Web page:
Remember >>= is used for passing the state, and return is used to make a value (or result) into a State monad. You will need lambda abstractions after the bind to be able to use the value as a result.














Solution:

-- State Monad implementation: return two random numbers and the new RandomState
twoRandomNumbers' :: State RandomState (Int,Int)
twoRandomNumbers' = randomNumber' >>= \ a ->
randomNumber' >>= \ b ->
return (a,b)
-- or equivalently:
-- do a <- randomNumber'
-- b <- randomNumber'
-- return (a,b)


That looks a lot cleaner doesn't it :-)?

We just call randomNumber' and bind the result to a, then the state is implicitly passed to the other randomNumber' call, we bind that result to b, implicitly pass that state again, and finally use return to make a State Monad out of (a,b). (The state is passed to this monad.)

You might have noticed we're now stuck in a state monad. We will define some functions that enable us to peel of the wrapper and run the state in the next section.




Take some deep breaths and then we will continue with another example and define some helpful functions for making the use of the state monad a lot easier.



Renumbering trees


I hope the previous example already showed some of the uses of the state monad. We will now continue with another example for the movation of use of the state monad by implementing a function that gives a binary tree number labels. We will define this function ourselves to undergo some of the difficulties of explicit state passing.


Say we have a binary tree:

data Tree a = Leaf a | Node (Tree a) (Tree a)
deriving Show


And instead of using the elements a, we would like to give all the Leafs a different number. The type signature of our function could therefore be:

renumberTree :: Tree a -> Tree Int


First consider the base case when a Leaf is given a number. The problem is how do we give all Leafs a different number and where do get that number from? We will need to keep the label number with us in the function by keeping it as an explicit argument. So instead we get:
renumberTree  :: (Tree a, Int) -> (Tree Int, Int)


To keep the Int argument out of the function call we will keep our old renumberTree and define a helper function renumberTreeHelper inside, which will be called by renumberTree.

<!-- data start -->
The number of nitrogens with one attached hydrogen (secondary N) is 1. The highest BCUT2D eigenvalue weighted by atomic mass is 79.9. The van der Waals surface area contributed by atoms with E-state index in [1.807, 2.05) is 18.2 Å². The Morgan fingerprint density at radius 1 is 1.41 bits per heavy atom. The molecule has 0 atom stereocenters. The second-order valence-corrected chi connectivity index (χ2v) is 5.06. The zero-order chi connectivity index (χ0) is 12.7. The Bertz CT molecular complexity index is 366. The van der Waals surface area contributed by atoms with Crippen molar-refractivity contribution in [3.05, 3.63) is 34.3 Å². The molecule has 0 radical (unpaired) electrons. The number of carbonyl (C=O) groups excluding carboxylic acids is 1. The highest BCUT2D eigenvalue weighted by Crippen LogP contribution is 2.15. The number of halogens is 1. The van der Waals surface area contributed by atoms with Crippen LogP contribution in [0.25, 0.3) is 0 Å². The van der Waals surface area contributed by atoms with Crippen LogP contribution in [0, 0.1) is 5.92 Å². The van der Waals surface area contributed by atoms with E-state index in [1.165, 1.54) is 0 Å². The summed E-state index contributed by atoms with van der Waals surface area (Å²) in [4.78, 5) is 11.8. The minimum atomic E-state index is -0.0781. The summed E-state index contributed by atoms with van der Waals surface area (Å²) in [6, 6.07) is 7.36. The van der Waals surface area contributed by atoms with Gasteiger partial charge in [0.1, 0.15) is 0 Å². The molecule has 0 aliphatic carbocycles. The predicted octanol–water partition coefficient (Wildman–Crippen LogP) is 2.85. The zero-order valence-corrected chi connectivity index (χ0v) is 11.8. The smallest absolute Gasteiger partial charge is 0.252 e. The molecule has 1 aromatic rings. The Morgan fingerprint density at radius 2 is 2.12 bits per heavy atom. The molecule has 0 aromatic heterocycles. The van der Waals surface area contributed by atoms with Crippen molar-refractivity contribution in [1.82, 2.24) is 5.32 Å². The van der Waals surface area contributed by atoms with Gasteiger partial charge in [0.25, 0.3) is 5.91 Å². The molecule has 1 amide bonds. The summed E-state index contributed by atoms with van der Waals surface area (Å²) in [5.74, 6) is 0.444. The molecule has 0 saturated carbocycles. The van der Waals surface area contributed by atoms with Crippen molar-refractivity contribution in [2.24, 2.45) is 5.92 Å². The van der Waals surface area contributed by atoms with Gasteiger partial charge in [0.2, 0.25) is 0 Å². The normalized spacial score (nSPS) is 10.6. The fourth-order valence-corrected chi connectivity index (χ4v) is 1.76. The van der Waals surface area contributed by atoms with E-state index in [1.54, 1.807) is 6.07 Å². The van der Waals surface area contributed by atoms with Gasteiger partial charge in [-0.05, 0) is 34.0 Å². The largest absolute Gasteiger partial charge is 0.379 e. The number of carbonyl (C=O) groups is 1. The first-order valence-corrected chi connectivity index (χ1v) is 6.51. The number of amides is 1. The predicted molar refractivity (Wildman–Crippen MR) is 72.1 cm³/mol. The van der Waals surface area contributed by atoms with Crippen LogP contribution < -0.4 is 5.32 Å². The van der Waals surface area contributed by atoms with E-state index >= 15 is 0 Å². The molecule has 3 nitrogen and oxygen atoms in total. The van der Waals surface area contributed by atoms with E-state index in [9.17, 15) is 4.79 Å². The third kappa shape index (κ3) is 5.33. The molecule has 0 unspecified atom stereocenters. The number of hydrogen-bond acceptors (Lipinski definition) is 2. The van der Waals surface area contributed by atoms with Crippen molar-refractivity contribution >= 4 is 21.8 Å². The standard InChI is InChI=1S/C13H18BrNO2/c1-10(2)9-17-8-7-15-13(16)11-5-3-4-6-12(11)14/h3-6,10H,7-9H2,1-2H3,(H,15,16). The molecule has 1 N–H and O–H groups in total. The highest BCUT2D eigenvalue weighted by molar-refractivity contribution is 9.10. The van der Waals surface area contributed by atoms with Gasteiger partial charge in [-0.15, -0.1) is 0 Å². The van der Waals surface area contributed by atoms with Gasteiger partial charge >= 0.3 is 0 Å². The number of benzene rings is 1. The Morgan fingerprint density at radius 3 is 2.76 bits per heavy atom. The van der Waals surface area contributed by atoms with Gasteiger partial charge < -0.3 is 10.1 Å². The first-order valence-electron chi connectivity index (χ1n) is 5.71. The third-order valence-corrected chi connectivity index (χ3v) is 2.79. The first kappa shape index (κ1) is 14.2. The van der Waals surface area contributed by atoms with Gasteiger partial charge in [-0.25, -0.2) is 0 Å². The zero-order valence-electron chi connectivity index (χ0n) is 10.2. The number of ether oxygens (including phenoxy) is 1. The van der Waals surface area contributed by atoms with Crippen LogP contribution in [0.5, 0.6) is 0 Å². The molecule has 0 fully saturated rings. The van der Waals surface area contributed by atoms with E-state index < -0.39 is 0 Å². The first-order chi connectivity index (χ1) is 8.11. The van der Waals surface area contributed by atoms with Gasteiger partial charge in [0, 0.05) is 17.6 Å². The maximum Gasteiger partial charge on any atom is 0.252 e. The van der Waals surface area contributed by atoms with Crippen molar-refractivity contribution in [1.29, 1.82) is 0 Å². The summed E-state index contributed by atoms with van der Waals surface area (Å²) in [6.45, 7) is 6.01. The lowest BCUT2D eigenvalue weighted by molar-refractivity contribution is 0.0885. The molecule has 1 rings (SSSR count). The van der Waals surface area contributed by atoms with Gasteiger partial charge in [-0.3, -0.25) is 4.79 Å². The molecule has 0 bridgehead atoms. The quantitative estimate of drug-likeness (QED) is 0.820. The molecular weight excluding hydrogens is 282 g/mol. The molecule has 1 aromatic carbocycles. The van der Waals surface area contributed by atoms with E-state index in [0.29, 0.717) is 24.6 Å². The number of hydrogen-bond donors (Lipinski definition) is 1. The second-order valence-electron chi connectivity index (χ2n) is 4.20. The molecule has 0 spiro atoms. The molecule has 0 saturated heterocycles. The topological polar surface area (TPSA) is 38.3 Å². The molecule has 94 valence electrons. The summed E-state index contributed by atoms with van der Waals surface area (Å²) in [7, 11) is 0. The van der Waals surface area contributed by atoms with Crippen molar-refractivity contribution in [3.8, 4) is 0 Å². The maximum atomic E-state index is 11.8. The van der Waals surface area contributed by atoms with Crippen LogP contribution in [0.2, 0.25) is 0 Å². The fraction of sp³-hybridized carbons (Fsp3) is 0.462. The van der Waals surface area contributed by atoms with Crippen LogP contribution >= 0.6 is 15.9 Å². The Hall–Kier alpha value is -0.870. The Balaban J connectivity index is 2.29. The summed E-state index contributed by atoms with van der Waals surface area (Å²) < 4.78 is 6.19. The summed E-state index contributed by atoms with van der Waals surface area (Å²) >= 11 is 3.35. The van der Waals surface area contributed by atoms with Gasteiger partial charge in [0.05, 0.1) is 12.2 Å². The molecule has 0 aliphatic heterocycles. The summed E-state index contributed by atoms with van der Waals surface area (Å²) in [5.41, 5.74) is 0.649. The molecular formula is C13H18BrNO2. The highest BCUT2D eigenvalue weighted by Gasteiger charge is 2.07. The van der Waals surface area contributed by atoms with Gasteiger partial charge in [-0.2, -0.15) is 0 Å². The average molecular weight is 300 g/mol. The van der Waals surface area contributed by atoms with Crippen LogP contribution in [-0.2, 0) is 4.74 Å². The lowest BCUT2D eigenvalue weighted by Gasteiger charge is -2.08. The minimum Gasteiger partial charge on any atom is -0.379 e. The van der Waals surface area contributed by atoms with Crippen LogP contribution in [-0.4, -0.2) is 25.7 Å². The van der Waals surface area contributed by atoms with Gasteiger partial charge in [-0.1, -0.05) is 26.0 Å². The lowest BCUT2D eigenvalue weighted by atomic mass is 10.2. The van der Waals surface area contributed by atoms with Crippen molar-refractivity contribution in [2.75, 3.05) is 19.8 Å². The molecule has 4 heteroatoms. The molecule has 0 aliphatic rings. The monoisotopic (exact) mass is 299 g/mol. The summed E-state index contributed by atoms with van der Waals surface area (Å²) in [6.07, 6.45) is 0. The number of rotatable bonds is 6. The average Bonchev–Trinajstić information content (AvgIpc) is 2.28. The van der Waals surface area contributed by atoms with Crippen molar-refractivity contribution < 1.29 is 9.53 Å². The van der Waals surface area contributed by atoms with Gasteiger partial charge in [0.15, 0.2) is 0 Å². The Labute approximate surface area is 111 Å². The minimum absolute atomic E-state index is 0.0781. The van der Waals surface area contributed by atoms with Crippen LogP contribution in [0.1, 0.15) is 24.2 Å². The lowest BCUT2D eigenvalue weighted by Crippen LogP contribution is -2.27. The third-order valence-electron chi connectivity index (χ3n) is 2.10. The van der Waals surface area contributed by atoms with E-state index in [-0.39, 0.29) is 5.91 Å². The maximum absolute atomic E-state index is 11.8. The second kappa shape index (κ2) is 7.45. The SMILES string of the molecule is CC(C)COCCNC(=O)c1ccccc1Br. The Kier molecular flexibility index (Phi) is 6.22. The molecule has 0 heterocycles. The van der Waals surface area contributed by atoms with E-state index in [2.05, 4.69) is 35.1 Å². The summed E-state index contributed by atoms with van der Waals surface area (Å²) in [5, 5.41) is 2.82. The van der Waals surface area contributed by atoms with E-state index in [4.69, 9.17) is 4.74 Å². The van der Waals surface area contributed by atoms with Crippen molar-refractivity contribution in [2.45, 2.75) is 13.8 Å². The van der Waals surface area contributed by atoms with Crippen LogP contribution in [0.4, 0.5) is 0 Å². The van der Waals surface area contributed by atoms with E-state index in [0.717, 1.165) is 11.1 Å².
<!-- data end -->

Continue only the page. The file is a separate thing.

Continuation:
renumberHelper  :: (Tree a, Int) -> (Tree Int, Int)


As you can see renumberHelper takes a tuple (Tree a, Int). The Int denotes the current label number. After renumbering a Leaf the relabeled Leaf should be returned along with an incremented integer. Try to define the rest yourself first!





The base case for Leafs is quite easy, try that one first. The other case will need some pattern matching on the recursive calls.












Solution:

First we try to solve the base case, namely the case of a Leaf. As said the relabeled Leaf should be returned along with an incremented integer.

renumberHelper ((Leaf x), n)   = (Leaf n, n+1)


The Node case is a bit harder though. Because we have to keep track of our current label number and we need to recursively call our two children (left and right) we will have to do some passing of our label number (Int).

So first we do a pattern match on the Node as we did we the Leaf:

renumberHelper  ((Node l r), n) = 


Now we have access to the left and right children of this node, and importantly to the current integer label, n. The right hand side (rhs) can now be defined by applying renumberHelper to the left node, taking the resulting label number, then applying renumberHelper to the right node with the NEW label number from the left node, and then we produce our result by using our Node constructor, the new left and right children, and importantly the new label number returned by the call on the right child. Therefore:

 where renumberHelper  :: (Tree a, Int) -> (Tree Int, Int)
renumberHelper ((Leaf x), n) = (Leaf n, n+1)
renumberHelper ((Node l r), n) = let (t1, n1) = renumberHelper (l,n)
(t2, n2) = renumberHelper (r, n1)
in ((Node t1 t2), n2)